Independent Spotlight is a continuing series on Stewart’s blog. The series revolves around independent artists and bands sending their music to Brett to review. No band is promised a positive review, and all music is reviewed honestly in an effort to better independent music.
In this evening’s edition of the Independent Spotlight, we shine our gaze onto Danitto Kruz, a singer, songwriter, and producer living in Red Deer, Alberta. He’s scored some modest success in recent years with remixes and several notable live performances, and thus, he’s really stretching his wings as an artist. Born in 91,’ he’s a relatively young artist. It’s always compelling to see guys like him delve further into their creative legacy. Let’s dig into his latest single, ‘Go Hard,’ a song featuring Ace Lucky.
Right off the bat, I adore how Kruz isn’t just creating these masterful beats and soundscapes, but he’s also singing and rapping on the piece. He’s accented wonderfully by Ace Lucky on the choruses, but Kruz is the true standout of the two. ‘Go Hard’ elegantly combines electronic rock-infused influence with hip hop. Guitarist Santiago Cercavins contributes some sparse, but incredibly effective guitar pieces, and instrumentally, the song is sonically simplistic, yet perfect in its design.
From Lucky’s defiant choruses to the very brief saxophone piece Kruz sampled into the track, you’ll continually find yourself delighted by the diversity of ‘Go Hard.’ As I mentioned, it does feel like a hodgepodge of genres and influence, but it does so with such enthusiasm and tact that it evolves into one of the finer hip hop efforts of the year. Kruz is an especially strong witted lyricist and his sly and quick rap delivery accentuates that. The tune is fairly short, which is nice, because it pulls out all the stops within its 2:20 without overstaying its welcome and becoming ostentatious.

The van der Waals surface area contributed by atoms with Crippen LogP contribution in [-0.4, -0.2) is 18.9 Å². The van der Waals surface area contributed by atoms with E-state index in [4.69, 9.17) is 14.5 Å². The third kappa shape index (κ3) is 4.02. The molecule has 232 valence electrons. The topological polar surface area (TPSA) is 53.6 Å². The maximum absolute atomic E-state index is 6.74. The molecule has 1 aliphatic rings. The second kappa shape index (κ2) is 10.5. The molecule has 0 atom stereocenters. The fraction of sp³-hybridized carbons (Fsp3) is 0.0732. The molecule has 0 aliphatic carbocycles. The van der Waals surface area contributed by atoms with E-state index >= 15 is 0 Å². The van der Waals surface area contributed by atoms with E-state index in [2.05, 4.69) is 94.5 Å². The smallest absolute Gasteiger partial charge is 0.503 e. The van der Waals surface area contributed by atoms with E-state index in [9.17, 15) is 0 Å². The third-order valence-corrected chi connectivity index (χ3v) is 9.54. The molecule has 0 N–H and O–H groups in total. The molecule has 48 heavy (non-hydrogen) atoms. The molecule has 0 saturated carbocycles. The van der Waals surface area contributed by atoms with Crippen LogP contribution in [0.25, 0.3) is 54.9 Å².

‘Go Hard’ is a superb single, one that will continue to define Kruz as an artist as he explores different sonic and genre avenues with his music. For a producer in his early 20s, he’s got a nice sound that’s evolving into a unique place. The production quality is pro-level as well, which allows Kruz to exhibit himself as a well-rounded talent. All he needs to do is continue to explore these ideas and get some better album art. (His album art is terrible.) He’s a talent worth watching.